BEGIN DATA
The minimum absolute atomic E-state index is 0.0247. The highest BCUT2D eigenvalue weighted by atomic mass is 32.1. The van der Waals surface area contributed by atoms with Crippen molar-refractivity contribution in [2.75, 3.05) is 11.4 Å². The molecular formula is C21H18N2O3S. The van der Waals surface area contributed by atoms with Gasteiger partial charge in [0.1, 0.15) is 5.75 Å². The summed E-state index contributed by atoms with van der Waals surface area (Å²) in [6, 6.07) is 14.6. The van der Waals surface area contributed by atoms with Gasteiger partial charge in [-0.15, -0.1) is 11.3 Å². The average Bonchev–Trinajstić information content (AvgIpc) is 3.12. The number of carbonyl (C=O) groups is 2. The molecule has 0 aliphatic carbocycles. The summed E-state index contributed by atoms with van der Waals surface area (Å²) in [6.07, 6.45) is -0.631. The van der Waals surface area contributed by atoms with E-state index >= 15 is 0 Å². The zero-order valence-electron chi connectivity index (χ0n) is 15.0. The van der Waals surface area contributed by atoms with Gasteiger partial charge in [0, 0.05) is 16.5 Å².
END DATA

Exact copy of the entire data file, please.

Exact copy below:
The minimum absolute atomic E-state index is 0.0247. The highest BCUT2D eigenvalue weighted by atomic mass is 32.1. The van der Waals surface area contributed by atoms with Crippen molar-refractivity contribution in [2.75, 3.05) is 11.4 Å². The molecular formula is C21H18N2O3S. The van der Waals surface area contributed by atoms with Gasteiger partial charge in [0.1, 0.15) is 5.75 Å². The summed E-state index contributed by atoms with van der Waals surface area (Å²) in [6, 6.07) is 14.6. The van der Waals surface area contributed by atoms with Gasteiger partial charge in [-0.15, -0.1) is 11.3 Å². The average Bonchev–Trinajstić information content (AvgIpc) is 3.12. The number of carbonyl (C=O) groups is 2. The molecule has 0 aliphatic carbocycles. The summed E-state index contributed by atoms with van der Waals surface area (Å²) in [6.07, 6.45) is -0.631. The van der Waals surface area contributed by atoms with E-state index >= 15 is 0 Å². The zero-order valence-electron chi connectivity index (χ0n) is 15.0. The van der Waals surface area contributed by atoms with Gasteiger partial charge in [0, 0.05) is 16.5 Å².